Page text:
Why Your Bathroom Scale is a Big Fat Liar!

Our society has become so focused (and sometimes obsessive) on the number on the scale.

Did my weight go up or down today? Am I heavier or lighter than yesterday? Did that binge night of drinking make a difference?

These are just some of the question that may pop into our heads, and in most cases these thoughts or even having expectations like “I have been so good with my diet, I MUST be 5# lighter” can lead to disappointment that is NOT justified. The number on the scale is exactly that – JUST A NUMBER – it does not define who you are, the hard work you have been putting in, your feelings, your results etc. However, we can also appreciate that this mentality is not always easy to adapt, which is why we are here to help explain why the scale is a big fat liar & why you shouldn’t let it affect you or any aspect of your life!

Like many others, I fell into this obsession, weighing myself daily some years ago when I was doing my undergrad. This was until I tried an experiment of throwing away this habit and focusing more on how I felt and looked in the mirror. The results in the end? Being the strongest and most confident I had ever been.

A major part of tracking our journey towards our goals is the ability to quantify success. When it comes to health, wellness, and fitness, the all-mighty scale reigns supreme and the number on it is the standard by which we measure our progress.

With many other metrics for success, such as body composition, level of fitness, sleep quality, relationship with food and health indicators like blood pressure and cholesterol, why are we still relying on a weight scale to measure our progress and guide our health and fitness journey? 

Why the scale lies
We all are aware that obesity is an epidemic globally. Slimming down is undoubtedly a good thing for many. Still, the simple distinction of losing pounds measured by a scale does not tell the whole story. There are far more important health implications to factor in, as well as the distinction between fat loss and weight loss.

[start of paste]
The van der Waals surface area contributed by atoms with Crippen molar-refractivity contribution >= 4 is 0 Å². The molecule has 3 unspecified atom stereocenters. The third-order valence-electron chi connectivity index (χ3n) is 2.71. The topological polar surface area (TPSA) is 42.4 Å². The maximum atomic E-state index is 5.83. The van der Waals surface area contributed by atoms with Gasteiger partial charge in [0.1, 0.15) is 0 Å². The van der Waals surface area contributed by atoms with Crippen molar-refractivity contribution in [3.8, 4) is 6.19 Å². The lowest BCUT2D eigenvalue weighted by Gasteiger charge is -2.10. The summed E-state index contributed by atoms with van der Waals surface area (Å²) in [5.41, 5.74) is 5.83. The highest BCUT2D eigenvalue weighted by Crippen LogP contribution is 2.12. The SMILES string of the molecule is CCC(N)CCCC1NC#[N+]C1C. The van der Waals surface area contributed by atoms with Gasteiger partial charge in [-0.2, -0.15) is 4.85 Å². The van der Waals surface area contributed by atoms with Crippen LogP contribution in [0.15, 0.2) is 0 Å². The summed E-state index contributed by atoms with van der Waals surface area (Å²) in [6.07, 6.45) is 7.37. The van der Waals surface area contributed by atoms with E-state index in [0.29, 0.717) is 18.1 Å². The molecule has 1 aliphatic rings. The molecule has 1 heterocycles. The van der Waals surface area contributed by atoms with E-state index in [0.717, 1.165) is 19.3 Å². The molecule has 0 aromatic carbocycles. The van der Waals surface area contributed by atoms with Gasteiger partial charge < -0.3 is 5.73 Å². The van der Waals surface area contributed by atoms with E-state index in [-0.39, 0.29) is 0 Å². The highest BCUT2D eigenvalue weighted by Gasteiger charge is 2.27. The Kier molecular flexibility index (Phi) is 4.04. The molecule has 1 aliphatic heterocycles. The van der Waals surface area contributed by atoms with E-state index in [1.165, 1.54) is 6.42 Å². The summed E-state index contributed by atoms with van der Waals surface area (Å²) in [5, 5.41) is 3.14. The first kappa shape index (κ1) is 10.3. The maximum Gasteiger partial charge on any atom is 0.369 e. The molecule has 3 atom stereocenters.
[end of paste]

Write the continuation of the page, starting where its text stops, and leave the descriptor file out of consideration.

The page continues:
The bottom line is your weight doesn’t paint a complete picture of your overall health and fitness. Health risks occur from lifestyle excesses. Consume too little, and your organs will likely fail at some point. With too many calories, the wrong nutrients, and not enough exercise, you can expect a similar outcome. While the under-nourished and over-nourished may look substantially different on the outside, what is happening on the inside is what’s really important.

Weight and fat are not the same
The only thing the scale can do is measure your total body weight. That includes everything: fat, muscle, bone, organs, blood, water, gut contents and muscle glycogen. The scale doesn’t tell you how much of that weight is fat and how much is muscle.

Most scale-focused dieters assume that weight loss is good and weight gain is bad. But what if the weight gain is 100% pure muscle? What if half the weight you lost was muscle (that can happen if you don’t use strategies to build and feed muscle while you’re losing weight)?

Muscle is the weight you want to keep. Fat is the weight you want to shed.
Water
Your bodyweight can fluctuate 2-4 pounds a day or more from shifts in water alone. That shift could be even greater over the course of the first week on a diet, especially a reduced-carbohydrate diet. As well, the heavier you are to start, the bigger the first week’s weight loss (including water) is likely to be, which may lead to a greater change on the weight scale relative to your friend. However, this does not mean your friend has worked less hard or is less fit than you, and vice versa!

Losing water weight is easy. When I was prepping for my last physique competition a year ago, I would lose up to 5-10 pounds overnight to make my muscles pop more on stage. I used natural diuretics, saunas, dehydration tricks and actually stopped drinking fluids altogether. It is not a pleasant process to say the least. The only thing I wanted after I got off stage was to chug water. The morning after, surprise surprise, I had gained back that 5-10 pounds with just drinking fluids and re-hydrating myself.